Scientists from MIT and elsewhere have reconstructed the extreme collision that created one of the moon’s largest craters, 3.8 billion years ago. The team has retraced the moon’s dramatic response in the first hours following the massive impact, and identified the processes by which large, multi-ring basins can form in the aftermath of such events.
The findings, published today in two papers in the journal Science, may shed light on how giant impacts shaped the evolution of the moon, and even life on Earth, shortly after the planets formed.
The team’s results pertain to the moon’s Orientale basin, an expansive, bull’s eye-shaped depression on the southwestern edge of the moon, just barely visible from Earth. The basin is surrounded by three concentric rings of rock, the largest one stretching 580 miles across — about three times as wide as the state of Massachusetts. Until now, it’s been unclear how such massive, multi-ring basins materialized.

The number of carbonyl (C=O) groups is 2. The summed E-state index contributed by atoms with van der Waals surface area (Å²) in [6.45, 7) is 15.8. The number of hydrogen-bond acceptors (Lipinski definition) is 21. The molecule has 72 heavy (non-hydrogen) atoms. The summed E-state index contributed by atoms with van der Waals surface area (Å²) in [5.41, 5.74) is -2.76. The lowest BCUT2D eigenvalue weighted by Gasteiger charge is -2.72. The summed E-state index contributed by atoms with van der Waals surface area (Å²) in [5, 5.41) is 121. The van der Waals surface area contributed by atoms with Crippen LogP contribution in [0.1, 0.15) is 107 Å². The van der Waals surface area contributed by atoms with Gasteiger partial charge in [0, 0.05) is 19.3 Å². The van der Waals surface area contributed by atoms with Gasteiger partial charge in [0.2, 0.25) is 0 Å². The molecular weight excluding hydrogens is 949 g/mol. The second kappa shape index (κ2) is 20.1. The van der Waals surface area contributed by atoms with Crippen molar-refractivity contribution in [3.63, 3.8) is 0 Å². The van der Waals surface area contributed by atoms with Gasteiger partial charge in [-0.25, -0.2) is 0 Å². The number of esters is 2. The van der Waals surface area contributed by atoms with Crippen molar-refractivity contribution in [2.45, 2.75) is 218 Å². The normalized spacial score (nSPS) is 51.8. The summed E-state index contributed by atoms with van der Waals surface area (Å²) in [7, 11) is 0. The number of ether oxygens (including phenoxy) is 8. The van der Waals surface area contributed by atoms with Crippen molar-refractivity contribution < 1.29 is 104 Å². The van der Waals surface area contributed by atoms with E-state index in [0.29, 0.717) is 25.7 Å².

Using data collected by NASA’s Gravity Recovery and Interior Laboratory (GRAIL) mission, the researchers determined that the 3.8-billion-year-old basin was created by a huge impactor that punched an initial, transient crater into the lunar surface, measuring up to 285 miles in diameter — about as wide as the state of New York. … (MIT)